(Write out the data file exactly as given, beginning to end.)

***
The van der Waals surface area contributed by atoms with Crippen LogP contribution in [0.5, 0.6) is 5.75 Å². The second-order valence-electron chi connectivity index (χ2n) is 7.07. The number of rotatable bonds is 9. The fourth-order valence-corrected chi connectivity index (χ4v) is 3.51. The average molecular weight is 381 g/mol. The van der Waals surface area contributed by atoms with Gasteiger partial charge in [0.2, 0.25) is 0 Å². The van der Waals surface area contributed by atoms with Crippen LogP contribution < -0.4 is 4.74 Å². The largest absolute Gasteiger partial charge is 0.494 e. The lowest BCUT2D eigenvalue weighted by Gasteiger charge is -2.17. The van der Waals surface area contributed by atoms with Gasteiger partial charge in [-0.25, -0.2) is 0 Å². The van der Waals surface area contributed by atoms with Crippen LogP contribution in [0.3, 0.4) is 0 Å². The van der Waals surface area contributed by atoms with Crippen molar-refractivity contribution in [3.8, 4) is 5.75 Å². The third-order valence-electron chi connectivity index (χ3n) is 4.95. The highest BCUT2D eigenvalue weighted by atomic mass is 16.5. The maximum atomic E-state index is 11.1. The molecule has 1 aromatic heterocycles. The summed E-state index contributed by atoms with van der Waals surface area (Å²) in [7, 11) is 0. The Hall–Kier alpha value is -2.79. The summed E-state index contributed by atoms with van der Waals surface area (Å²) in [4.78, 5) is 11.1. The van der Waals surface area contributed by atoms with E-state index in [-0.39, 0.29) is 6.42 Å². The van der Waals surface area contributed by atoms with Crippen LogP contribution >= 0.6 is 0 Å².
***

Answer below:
The van der Waals surface area contributed by atoms with Crippen LogP contribution in [0.5, 0.6) is 5.75 Å². The second-order valence-electron chi connectivity index (χ2n) is 7.07. The number of rotatable bonds is 9. The fourth-order valence-corrected chi connectivity index (χ4v) is 3.51. The average molecular weight is 381 g/mol. The van der Waals surface area contributed by atoms with Gasteiger partial charge in [0.2, 0.25) is 0 Å². The van der Waals surface area contributed by atoms with Crippen LogP contribution < -0.4 is 4.74 Å². The largest absolute Gasteiger partial charge is 0.494 e. The lowest BCUT2D eigenvalue weighted by Gasteiger charge is -2.17. The van der Waals surface area contributed by atoms with Gasteiger partial charge in [-0.25, -0.2) is 0 Å². The van der Waals surface area contributed by atoms with Crippen LogP contribution in [0.3, 0.4) is 0 Å². The van der Waals surface area contributed by atoms with Crippen molar-refractivity contribution in [3.8, 4) is 5.75 Å². The third-order valence-electron chi connectivity index (χ3n) is 4.95. The highest BCUT2D eigenvalue weighted by atomic mass is 16.5. The maximum atomic E-state index is 11.1. The molecule has 1 aromatic heterocycles. The summed E-state index contributed by atoms with van der Waals surface area (Å²) in [7, 11) is 0. The Hall–Kier alpha value is -2.79. The summed E-state index contributed by atoms with van der Waals surface area (Å²) in [4.78, 5) is 11.1. The van der Waals surface area contributed by atoms with E-state index in [-0.39, 0.29) is 6.42 Å². The van der Waals surface area contributed by atoms with Crippen LogP contribution >= 0.6 is 0 Å².